Sonia Carrasco_Spring 2021

Emboldened, distinctive beauty takes root in Sonia Carrasco’s “20-20” spring collection, taking form in a lineup of impeccably cut and deconstructed designs. Each piece screams “power” in hushed tones of earthy neutrals such as gauzy white, buttercream and contrasting hues of burnt and bright orange, replete with overlapping layers, textures and transparencies.

The Spain-based, eponymously named, sustainable fashion brand forges a new path forward with a spring 2021 collection centered on elegant suits designed with modern touches that take the “power suit” to a much sexier level. Described as “very intimate” and “personal,” the collection was inspired by nature and Carrasco’s own personal ties to the seaside city of Valencia.

Sonia Carrasco, founder, told WWD, During the whole inspiration and design process I was in my hometown due to the lockdown in Spain, in a small village in Valencia, surrounded by nature and orange groves; and that’s everything that I saw, smell and heard during three months. I really felt this connection with my roots. The orange color in the collection is something that happened unconsciously. It was afterward, looking back to the collection, that I understood the influence that the environment I was living in had toward the collection that I designed.”

With the brand’s studio based in Barcelona, each of Carrasco’s collections are made with the least possible impact on the planet, from material selection to production in local workshops. In fact, her two previous collections were named with the geographic coordinates relating to a specific environmental issue on the planet (i.e. Plastic Island) — “but this season, life has made it difficult to choose a single problem, when the whole year feels like one,” the brand cleverly stated. The name “​20-20​” was chosen “because the planet is giving us a wake-up call that we can no longer ignore,” Carrasco said.

An elegant deconstructed suit by Sonia Carrasco. Image courtesy of Sonia Carrasco.  miguelTriano

Its spring 2021 collection was “born as the result of an internal process, where reality is observed at different levels through rational exploration and intuitive deepening.​ ​It is based on the reflection of one’s own moods and the ability to express them through fashion,” the brand said.

The sustainably made looks feature materials such as recycled cotton, hemp, raffia and cupro, and the knitwear is made with recycled and organic thread. In past collections, the brand has also used vegan leather made from recycled sugarcane. All buttons and closures are made of recycled polyester — and even recycled seed.

Deconstruction was integral to the collection’s atypical aesthetic, as was the environment itself. “It all begins with the experimentation and deconstruction of a form, a stimulation of the memory and the reflection of your own thought processes. Alongside these come the act of self-awareness, the ability to focus your attention on your own perceptions, concerns, sensations and thoughts,” they added.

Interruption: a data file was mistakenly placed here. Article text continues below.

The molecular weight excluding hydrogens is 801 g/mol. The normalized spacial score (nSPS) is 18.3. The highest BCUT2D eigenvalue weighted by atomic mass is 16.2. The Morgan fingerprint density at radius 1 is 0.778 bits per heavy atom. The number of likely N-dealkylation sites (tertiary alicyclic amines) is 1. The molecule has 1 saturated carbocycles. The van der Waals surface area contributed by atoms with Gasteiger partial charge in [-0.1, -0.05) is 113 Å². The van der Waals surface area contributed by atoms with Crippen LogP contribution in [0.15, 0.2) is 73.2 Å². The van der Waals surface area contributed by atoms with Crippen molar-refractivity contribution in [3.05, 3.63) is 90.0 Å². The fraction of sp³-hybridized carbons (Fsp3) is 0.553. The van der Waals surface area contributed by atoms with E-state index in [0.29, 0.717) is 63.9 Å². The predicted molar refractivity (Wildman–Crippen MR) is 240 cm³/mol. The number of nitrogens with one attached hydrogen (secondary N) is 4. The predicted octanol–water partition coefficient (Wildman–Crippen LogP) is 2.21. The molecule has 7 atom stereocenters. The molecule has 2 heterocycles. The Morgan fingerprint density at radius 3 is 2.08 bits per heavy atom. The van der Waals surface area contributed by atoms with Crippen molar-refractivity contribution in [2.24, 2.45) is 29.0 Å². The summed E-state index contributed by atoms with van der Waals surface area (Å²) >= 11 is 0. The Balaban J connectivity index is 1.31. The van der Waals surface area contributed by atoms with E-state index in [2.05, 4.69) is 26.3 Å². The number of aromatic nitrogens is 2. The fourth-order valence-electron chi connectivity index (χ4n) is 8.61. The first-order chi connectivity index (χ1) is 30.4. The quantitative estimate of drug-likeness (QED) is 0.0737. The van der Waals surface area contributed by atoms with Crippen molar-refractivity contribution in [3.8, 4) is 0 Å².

Semi-sheer knitwear signals a new direction for the brand. Image courtesy of Sonia Carrasco.  miguelTriano

Carrasco’s exquisite knitwear and sharp tailoring are obvious centerpieces of this collection, signaling a new direction for the brand moving forward. “I’ve always wanted to mix my two passions that are knitwear and tailoring the way I have always dreamed of. I could never find a piece with the shape I envisioned, everything I saw was very soft/ fluid shapes and what I was looking for was real tailoring with construction and strong shapes,” Carrasco told WWD.

“These shapes and constructions led the design process. It’s an ongoing process to excel the knitted tailoring for us. This will be the signature of Sonia Carrasco from now on — we won’t stop researching and developing knitted tailoring pieces.”

And Carrasco said the COVID-19 pandemic also helped her evolve the brand through a requisite introduction of new technologies for her design processes. “The pandemic has accelerated our shift to 3-D creative design process. Before this situation we were already studying how to design in 3-D in our goal for responsibility, but the pandemic gave us no choice but to embrace the 3-D design process.

“For us this shift has been very natural. Using the 3-D design process, we save a lot of paper and textiles that were used for pattern and prototyping. Every collection we make steps towards our goal of being as responsible as possible.”

For more Business news from WWD, see:

Outdoor Brands Talk Coronavirus Impacts

Brick-and-Mortar, Digital Retailers Adjust Strategies in Wake of Coronavirus

Field Notes: How Fabric Is Helping Save the Planet

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